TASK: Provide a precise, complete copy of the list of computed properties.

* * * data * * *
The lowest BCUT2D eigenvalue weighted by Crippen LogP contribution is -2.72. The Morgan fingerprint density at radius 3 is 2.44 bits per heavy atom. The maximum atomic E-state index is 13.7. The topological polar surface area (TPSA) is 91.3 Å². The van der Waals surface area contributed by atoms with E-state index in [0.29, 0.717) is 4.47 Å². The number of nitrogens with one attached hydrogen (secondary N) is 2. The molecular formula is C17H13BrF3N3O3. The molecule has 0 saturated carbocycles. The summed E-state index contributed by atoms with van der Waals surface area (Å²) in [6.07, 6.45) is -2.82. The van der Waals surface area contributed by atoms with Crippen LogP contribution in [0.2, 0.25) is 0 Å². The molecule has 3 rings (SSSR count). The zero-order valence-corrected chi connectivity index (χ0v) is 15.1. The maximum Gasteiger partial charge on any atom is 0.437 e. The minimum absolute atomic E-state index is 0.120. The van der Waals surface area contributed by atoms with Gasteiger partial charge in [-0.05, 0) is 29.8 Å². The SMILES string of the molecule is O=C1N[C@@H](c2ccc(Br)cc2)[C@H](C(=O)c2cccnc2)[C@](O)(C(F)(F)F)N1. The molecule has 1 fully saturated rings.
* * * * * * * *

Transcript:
The lowest BCUT2D eigenvalue weighted by Crippen LogP contribution is -2.72. The Morgan fingerprint density at radius 3 is 2.44 bits per heavy atom. The maximum atomic E-state index is 13.7. The topological polar surface area (TPSA) is 91.3 Å². The van der Waals surface area contributed by atoms with E-state index in [0.29, 0.717) is 4.47 Å². The number of nitrogens with one attached hydrogen (secondary N) is 2. The molecular formula is C17H13BrF3N3O3. The molecule has 0 saturated carbocycles. The summed E-state index contributed by atoms with van der Waals surface area (Å²) in [6.07, 6.45) is -2.82. The van der Waals surface area contributed by atoms with Crippen LogP contribution in [0.2, 0.25) is 0 Å². The molecule has 3 rings (SSSR count). The zero-order valence-corrected chi connectivity index (χ0v) is 15.1. The maximum Gasteiger partial charge on any atom is 0.437 e. The minimum absolute atomic E-state index is 0.120. The van der Waals surface area contributed by atoms with Gasteiger partial charge in [-0.05, 0) is 29.8 Å². The SMILES string of the molecule is O=C1N[C@@H](c2ccc(Br)cc2)[C@H](C(=O)c2cccnc2)[C@](O)(C(F)(F)F)N1. The molecule has 1 fully saturated rings.